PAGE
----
A new exploit called Fusée Gelée leaves millions of Switch units permanently vulnerable unless Nintendo tweaks the console’s code in the manufacturing stage. The hack might eventually lead to piracy. ( Drew Angerer | Getty Images )
It's been hard to find a vulnerability on the Nintendo Switch, as on any new console with a unique architecture. Until now, that is.
It was just a matter of time, really. A newly published "exploit chain" for Nvidia Tegra X1 systems, on which the Switch runs on, seems to illustrate a method for running arbitrary code on Switch consoles, and it's apparently unpatchable.
Hacker Katherine Temkin along with a hacking team at ReSwitched just released a detailed document of a so-called Fusée Gelée coldboot vulnerability, on top of a proof-of-concept payload that shows the hack is working on the Switch.
"Fusée Gelée isn't a perfect, 'holy grail' exploit-though in some cases it can be pretty damned close," states Temkin in a FAQ.
Fusée Gelée Nintendo Switch Exploit
As described, the exploit takes advantage of a vulnerability within the Tegra X1's USB recovery mode. It successfully circumvents lock-out operation that would typically insulate the chip's bootROM. The hack works by sending an improperly coded USB control procedure at the right point, and through this the system can be forced to "request up to 65,535 bytes per control request." the data overflows a direct memory access buffer in the bootROM, which in turn enables the hacker to run code.
As mentioned, the exploit isn't the kind Nintendo can simply erase with a patch because it's baked into the read-only memory of the chip. That means it leaves millions of Switch units around the world permanently vulnerable. The only way to offset the situation is if Nintendo decides to tweak the code from the ground up and restart the manufacturing line.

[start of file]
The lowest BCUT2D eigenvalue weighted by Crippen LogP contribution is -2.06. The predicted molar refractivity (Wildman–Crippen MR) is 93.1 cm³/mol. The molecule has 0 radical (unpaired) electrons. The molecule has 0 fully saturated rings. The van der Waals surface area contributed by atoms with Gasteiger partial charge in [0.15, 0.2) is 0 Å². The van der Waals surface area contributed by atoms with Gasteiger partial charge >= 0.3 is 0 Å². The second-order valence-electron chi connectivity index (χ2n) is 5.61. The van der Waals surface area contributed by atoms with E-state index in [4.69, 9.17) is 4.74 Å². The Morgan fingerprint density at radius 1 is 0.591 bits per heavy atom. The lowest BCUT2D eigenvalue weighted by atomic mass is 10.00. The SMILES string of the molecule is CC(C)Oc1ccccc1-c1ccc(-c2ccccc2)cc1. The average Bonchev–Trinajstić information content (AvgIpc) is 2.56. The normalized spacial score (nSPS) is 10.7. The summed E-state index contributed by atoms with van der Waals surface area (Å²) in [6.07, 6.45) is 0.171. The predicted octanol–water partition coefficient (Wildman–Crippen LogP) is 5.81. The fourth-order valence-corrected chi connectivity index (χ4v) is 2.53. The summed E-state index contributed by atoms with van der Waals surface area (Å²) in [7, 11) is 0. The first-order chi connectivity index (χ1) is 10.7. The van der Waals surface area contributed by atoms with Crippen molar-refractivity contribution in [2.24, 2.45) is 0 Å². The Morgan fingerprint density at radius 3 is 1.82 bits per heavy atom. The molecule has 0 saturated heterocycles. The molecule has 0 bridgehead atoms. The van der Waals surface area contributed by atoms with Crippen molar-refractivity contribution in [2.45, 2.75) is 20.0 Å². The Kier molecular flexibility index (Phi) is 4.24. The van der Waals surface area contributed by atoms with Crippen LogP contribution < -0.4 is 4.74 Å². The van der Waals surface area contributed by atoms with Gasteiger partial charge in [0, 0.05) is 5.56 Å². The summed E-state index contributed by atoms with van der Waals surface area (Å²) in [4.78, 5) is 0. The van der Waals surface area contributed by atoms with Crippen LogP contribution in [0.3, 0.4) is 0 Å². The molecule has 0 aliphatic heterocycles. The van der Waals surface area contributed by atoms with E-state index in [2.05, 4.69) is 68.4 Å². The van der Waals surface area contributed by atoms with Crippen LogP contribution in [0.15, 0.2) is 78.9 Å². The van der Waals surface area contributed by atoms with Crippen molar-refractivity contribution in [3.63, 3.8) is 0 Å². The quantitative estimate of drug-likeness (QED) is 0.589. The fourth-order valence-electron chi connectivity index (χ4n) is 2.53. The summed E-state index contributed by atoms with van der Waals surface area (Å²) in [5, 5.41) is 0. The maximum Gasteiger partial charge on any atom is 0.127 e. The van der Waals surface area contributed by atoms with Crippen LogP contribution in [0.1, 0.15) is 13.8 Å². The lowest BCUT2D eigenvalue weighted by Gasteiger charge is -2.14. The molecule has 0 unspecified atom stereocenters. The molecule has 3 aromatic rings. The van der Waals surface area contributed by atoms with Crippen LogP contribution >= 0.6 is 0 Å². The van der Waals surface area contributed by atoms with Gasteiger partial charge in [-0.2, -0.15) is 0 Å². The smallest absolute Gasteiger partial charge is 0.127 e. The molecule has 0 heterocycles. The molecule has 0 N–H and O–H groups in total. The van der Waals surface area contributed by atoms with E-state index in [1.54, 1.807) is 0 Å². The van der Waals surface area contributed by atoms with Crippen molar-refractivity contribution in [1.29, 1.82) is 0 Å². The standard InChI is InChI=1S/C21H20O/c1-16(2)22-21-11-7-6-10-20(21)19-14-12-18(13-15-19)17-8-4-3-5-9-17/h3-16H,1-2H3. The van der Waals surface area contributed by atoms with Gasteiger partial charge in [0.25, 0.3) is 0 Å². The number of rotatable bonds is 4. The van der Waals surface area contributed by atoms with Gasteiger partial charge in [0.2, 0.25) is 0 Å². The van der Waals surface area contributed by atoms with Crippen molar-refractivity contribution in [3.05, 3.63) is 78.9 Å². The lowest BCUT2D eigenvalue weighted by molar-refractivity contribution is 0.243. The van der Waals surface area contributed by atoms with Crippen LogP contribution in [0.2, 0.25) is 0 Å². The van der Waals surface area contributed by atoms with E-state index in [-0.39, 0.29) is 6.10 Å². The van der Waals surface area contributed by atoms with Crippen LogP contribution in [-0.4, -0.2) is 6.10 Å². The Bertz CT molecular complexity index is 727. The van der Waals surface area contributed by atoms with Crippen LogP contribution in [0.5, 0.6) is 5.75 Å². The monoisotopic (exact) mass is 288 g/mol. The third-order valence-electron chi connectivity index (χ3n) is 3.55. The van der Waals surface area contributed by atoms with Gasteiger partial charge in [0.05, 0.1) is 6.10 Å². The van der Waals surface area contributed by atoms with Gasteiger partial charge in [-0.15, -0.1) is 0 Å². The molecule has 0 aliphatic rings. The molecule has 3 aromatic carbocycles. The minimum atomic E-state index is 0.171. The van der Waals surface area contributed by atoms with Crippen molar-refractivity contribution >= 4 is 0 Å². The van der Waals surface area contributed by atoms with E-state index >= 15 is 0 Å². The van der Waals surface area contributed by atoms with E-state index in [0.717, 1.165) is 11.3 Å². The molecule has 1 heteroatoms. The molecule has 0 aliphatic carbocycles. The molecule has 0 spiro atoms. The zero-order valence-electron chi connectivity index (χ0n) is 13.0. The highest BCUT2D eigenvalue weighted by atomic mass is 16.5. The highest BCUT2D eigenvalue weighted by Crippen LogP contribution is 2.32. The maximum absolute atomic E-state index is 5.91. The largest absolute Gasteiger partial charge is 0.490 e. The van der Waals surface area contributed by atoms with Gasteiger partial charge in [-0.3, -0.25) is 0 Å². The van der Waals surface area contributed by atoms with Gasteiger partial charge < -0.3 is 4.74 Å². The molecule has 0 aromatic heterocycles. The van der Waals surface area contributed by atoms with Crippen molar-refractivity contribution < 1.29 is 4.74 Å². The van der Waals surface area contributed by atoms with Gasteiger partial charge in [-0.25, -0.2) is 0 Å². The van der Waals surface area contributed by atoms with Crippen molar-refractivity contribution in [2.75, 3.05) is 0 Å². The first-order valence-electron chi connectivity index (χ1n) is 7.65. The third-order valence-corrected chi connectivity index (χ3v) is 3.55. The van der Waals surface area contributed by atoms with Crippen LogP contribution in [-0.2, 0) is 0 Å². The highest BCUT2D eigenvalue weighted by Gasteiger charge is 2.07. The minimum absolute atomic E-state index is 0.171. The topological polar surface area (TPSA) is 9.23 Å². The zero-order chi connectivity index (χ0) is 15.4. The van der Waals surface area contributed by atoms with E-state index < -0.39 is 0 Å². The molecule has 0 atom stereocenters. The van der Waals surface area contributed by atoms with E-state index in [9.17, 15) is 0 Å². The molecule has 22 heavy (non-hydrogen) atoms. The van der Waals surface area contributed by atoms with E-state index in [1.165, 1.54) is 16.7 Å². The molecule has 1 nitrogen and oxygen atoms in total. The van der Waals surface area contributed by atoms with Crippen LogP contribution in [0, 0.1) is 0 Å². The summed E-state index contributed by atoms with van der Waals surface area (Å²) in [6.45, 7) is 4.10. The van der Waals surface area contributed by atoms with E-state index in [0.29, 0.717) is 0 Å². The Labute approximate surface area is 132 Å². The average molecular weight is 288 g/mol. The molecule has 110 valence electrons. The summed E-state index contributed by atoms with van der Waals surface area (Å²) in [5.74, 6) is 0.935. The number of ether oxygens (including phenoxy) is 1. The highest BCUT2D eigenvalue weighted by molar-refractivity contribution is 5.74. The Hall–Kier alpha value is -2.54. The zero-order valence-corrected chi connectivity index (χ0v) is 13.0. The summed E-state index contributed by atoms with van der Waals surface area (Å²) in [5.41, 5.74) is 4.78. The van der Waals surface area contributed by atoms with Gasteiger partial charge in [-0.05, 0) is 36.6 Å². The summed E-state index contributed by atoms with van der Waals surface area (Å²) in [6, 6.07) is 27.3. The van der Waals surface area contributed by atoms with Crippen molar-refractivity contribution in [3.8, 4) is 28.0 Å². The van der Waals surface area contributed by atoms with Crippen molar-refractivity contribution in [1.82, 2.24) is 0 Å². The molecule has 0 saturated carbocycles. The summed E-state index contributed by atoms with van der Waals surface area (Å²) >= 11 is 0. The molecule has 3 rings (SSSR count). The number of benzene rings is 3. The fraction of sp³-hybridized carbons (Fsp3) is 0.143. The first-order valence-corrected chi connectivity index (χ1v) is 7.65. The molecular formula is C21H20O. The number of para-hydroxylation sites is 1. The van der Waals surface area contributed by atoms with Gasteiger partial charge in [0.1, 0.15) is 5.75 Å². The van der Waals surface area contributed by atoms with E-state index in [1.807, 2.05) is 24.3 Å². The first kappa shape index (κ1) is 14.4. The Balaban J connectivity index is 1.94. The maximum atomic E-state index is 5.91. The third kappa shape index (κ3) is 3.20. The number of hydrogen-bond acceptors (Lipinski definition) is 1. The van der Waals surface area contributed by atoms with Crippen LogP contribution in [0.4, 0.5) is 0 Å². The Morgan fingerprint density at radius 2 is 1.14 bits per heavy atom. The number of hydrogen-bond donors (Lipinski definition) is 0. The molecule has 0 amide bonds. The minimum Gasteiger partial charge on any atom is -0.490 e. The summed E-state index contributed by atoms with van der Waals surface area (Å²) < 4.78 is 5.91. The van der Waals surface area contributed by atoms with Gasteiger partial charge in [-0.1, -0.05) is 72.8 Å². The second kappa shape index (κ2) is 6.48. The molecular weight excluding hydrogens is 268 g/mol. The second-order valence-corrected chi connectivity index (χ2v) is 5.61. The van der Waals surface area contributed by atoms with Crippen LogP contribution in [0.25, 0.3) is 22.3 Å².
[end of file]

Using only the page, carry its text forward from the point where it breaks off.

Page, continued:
Exploiting consoles is performed for a variety of reasons, chief of them being piracy. Console makers such as Nintendo work tirelessly to prevent this kind of situation from happening since piracy takes a toll on sales, which in turn affects motivation for game development, especially if gamers can just simply download titles off the internet for free. This, of course, is the worst-case scenario, and it fortunately hasn't happened yet, but the exploit paves a road that can lead to piracy.
What Nintendo Can Do
Nintendo isn't totally powerless here, however. Suppose the exploit does later yield full-blown piracy measures, the company can make it so that modified Switch consoles aren't able to access online features, or ban accounts tied to them. It may also choose to "brick" affected consoles remotely, a way of rendering a system defunct suppose it violates the company's policies. This was common practice during the Wii era, and it still occurs now.
Nintendo has yet to comment on Fusée Gelée.
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